Essentially the idea is that the precision, guided nature of the weaponry, when joined with sensors and communications, acts as a force-multiplier by reducing the effects of defensive measures taken against the effects of modern firepower. The Soviets were particularly concerned about this technology - part of the development of what were termed reconnaissance-strike complexes - due to the threat it posed to second and third echelon forces in the event of war between NATO and WP/Soviets. In fact the Soviets may have defined this as a likely and dramatic shift - a military technical revolution - before anyone else.

Moreover there are vital functions provided by the aircraft mentioned here that you don't describe, which accounts for a large part of their expense. And even what you do mention is quite a bit more complicated than you make it sound.

Remember that nations purchasing such weapons are doing so not to stave off insurgencies but to maintain a credible military force against neighboring, sometimes hostile, states. Exploding barrels with a predictable point of detonation dumped out of helicopters won't do the job if your adversary has a fleet of air superiority fighters or a modern air defense system.

And even if your mission is against an enemy without an air force and without anti-air capabilities, such weapons will not be as effective as precision weaponry that can provide friendly ground forces with close air support.

Clive RobinsonFebruary 3, 2016 8:53 AM

@ Skeptical,

Sources ?

You need to view things in the setting of the run up to Oct1957 through to the early 1960's. At that time there were only three countries that had the knowledge and resources to put a satellite in space. The UK certainly had the scientific knowledge and some practical knowledge, from it's own Blue & Black missile / rocket devekopmrnts. Most contempory information indicates the UK was the leader on this. Due in part to Eisenhower's appointment of "engine charlie" wilson and his personal financial intetests the US were not realy looking at IRBMs let alone ICBMs. Center stage was given to Curtis LeMay and his "psycho" tendencies. The only limmited interest in satellite's was the CIAs Bissle who --fell from grace over the bay of pigs-- was running the U2 program. Over in Russia LeMay's psycho tendencies and his demands over the "bomber gap" were causing significnificant alarm in Russia. Premire Khrushchev knowing full well that there was no way that Russia could close the "Bomber Gap" decided to back Rocket designer Korlov and develope IRBMs (that gave rise to the Cuban Missile crisis) and ICBMs that initialy were to be the R7 rocket. However it was the 1million pound thrust of the R7 that launched the 182 pound Sputnik 1, that caused the US to "wake up and smell there fear it was in".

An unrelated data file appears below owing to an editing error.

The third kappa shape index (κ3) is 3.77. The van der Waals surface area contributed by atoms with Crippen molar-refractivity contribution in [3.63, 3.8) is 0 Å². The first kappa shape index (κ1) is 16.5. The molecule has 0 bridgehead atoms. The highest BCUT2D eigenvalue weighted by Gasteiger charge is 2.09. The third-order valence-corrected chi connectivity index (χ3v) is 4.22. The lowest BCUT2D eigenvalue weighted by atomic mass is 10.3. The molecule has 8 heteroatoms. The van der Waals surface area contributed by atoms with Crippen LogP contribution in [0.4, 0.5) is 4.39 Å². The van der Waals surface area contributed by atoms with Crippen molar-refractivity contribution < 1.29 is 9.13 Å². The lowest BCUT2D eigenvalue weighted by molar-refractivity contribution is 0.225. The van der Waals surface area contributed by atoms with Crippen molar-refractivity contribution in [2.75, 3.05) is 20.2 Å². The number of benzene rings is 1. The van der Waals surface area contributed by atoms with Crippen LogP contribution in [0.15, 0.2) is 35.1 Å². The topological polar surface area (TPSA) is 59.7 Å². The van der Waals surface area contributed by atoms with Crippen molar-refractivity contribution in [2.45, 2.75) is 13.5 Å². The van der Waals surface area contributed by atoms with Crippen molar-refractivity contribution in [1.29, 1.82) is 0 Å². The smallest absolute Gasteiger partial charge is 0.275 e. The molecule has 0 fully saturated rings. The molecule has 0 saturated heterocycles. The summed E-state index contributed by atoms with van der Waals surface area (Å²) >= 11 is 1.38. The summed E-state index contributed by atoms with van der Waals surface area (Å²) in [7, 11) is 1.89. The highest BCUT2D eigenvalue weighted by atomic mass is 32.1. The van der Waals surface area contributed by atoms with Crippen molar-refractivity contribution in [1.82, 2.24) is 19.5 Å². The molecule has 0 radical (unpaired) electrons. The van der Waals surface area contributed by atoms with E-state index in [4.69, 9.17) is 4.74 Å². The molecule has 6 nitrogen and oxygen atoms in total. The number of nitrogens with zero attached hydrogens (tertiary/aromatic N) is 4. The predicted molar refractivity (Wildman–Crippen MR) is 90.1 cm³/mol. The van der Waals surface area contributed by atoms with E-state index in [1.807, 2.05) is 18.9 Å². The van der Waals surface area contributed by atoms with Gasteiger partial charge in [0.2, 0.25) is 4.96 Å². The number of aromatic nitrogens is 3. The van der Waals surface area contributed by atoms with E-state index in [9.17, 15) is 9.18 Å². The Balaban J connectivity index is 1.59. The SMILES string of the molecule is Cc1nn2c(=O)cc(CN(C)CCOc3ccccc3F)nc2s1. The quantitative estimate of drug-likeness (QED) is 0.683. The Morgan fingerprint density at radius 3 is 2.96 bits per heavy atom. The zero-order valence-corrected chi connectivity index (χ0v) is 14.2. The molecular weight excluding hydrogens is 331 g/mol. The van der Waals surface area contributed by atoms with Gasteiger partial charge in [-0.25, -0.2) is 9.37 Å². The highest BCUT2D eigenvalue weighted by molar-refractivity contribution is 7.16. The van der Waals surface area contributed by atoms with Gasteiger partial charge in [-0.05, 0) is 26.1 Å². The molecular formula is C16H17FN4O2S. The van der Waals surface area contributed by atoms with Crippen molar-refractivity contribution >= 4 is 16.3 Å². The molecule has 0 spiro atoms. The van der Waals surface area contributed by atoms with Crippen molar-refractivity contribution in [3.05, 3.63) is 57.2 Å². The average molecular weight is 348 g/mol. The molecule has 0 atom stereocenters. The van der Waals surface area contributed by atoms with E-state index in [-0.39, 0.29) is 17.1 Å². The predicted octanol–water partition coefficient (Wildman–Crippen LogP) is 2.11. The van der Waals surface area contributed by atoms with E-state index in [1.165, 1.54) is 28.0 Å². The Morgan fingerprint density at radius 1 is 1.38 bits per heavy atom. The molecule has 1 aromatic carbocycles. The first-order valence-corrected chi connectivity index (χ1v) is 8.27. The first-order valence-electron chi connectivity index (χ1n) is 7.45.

As history shows Eisenhower's view that balancing the US economy and cutting back on defence was probably the correct choice for the US well being. Contray to what MIC players like LeMay were banging on about there was no nukes threat let alone "gap" from Russia, there was no "bomber gap" and later there was no "missile gap" either.

However US politics, ever a dirty game that totaly lacks reason and sense took center stage and was pushed and used by notable political personalities including later JFK.

Thus at the begining of Oct 57 news of Sputnik 1 produced little reaction in the US citizens. However by playing the press in a few short weeks there was near panic that Russia would be dropping nukes on the US. This was despite common sense and science. At the time functioning nukes were not in the 500pound weight range let alone the near 50pound Davy Crocket of later times, they were up in the 5000pound+ range, and there was no way those rockets were going to lift thirty times the weight of Sputnik in any short period of time.

But drum banging had caused near panic in the US population, thus the US for political reasons had to not just catch up with the Russians it had to actually catch up with the British first... It was made worse because due to various political actions in the US, the US apparently went from disaster to disaster with it's rockets whilst Russia went from success to success. Thus the US had to go into face saving mode. As a result the US has it's student loans system and NASA.

But the US had for face saving reasons to "become the leader of the pack"... This was because it was felt that the only way to get elected as President, the US had to be "The World Leader" hence the later speach by JFK about getting to the moon in the next decade. It was a target thought so impossible to reach for any nation other than the US with it's vast industrial resources.